Change.

For some people, change is the scariest word in the English language. To Americans in this election year, or businesses facing a marketing challenge, change can be as frightening as those movies they always seem to air on TV this time of year. But before a pumpkin can become a jack o’ lantern, it must undergo a true transformation, losing pieces of itself to become something even more fantastical and magnetic to everyone around it. This is not unlike a business finding the right corporate message.

One of the joys of being in marketing is ushering companies through exciting changes. Whether it’s a new website, launching a blog program or a complete re-branding effort, revamping the existing (or creating something new out of nothing) is always an exhilarating challenge that interestingly, has a lot in common with carving that pumpkin. For example…

You remove the top from where it sits. You have to shake up things a little to produce change, right? How else can you get an objective viewpoint unless you get the cooperative leader, CEO or founder of the company to take a different perspective on what’s happening with the company? Only then can we objectively assess the company from the outside looking in. It’s just a temporary move…we always put the top back on, don’t we? It’s important, though, to remove the top to welcome the change that’s yet to come.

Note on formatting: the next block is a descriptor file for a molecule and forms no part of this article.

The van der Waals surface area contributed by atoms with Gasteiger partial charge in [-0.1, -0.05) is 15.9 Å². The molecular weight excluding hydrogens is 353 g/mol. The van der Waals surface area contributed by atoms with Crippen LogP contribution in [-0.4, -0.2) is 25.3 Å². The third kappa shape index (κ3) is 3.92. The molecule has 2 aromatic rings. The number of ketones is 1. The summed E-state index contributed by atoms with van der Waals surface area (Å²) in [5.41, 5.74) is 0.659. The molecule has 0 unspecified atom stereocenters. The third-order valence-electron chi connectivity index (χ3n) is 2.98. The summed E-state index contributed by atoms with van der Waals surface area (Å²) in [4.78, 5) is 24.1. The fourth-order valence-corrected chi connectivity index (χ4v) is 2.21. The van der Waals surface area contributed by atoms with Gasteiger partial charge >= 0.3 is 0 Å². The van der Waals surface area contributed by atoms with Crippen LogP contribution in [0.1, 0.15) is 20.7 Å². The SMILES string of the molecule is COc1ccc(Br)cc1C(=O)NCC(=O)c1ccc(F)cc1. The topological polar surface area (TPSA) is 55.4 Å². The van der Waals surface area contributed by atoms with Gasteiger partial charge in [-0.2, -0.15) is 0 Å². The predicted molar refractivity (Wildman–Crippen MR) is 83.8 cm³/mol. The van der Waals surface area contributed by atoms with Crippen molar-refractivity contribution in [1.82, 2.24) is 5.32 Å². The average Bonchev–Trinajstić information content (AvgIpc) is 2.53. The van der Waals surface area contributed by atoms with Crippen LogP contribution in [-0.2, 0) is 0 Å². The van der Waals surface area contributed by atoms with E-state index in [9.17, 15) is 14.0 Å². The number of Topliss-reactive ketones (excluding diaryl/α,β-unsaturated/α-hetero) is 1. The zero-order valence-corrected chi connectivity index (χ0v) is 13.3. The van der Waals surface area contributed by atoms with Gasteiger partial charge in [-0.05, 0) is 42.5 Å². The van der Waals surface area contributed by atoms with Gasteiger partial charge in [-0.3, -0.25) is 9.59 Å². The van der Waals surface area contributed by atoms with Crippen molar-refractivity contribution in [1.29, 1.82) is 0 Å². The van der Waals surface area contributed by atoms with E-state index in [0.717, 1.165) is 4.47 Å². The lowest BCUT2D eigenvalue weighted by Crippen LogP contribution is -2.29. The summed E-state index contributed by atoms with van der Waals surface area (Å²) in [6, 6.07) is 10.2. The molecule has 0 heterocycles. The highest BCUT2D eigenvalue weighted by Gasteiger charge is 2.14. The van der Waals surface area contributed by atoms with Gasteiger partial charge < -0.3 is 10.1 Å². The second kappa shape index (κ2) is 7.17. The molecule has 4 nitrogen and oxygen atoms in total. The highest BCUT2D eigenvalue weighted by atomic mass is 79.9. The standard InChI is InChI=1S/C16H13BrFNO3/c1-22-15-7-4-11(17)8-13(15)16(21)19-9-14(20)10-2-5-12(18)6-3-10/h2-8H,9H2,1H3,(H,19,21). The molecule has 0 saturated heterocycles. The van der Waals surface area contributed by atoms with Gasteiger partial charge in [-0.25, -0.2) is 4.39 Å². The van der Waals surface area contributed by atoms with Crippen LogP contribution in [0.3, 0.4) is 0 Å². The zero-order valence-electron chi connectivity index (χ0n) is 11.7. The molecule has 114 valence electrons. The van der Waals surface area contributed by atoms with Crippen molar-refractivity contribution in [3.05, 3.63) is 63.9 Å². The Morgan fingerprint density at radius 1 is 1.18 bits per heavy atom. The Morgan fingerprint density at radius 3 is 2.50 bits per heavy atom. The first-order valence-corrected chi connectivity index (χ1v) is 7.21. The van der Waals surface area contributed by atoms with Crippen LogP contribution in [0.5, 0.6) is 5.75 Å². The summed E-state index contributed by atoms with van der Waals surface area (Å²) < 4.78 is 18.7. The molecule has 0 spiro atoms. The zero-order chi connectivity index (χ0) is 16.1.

You take a good look inside. Scooping and scraping away the sinewy, slimy threads of “pumpkin guts” is important to get to the smooth, fleshy, peach-colored innards that reflect any new light we put inside our Halloween creation. This reminds me of the research phase when I’m working with a company to find out what makes it tick. Inside a pumpkin we find the seeds. Inside a business, we find the people who can help the company grow and prosper.

You check out the competition.  Do you peek at Pinterest for jack o’ lantern designs before you put knife to pumpkin? Every company needs to be aware of what their competitor is doing before they can properly position themselves in the marketplace. They also need to know themselves. Not every face looks great on a tall oblong pumpkin. Some look better on a short, round one.

You carve the face.  After careful deliberation, a splash of creative planning and a deep breath, you begin the transformation of the pumpkin into the jack o’lantern. There is no cry of pain from a pumpkin, and it doesn’t have to be painful for a company either to launch a new brand, marketing message or positioning statement. Nothing too easy is ever worthwhile. Stick to the plan, implement it in a slow, steady manner and the change will happen painlessly, before you know it!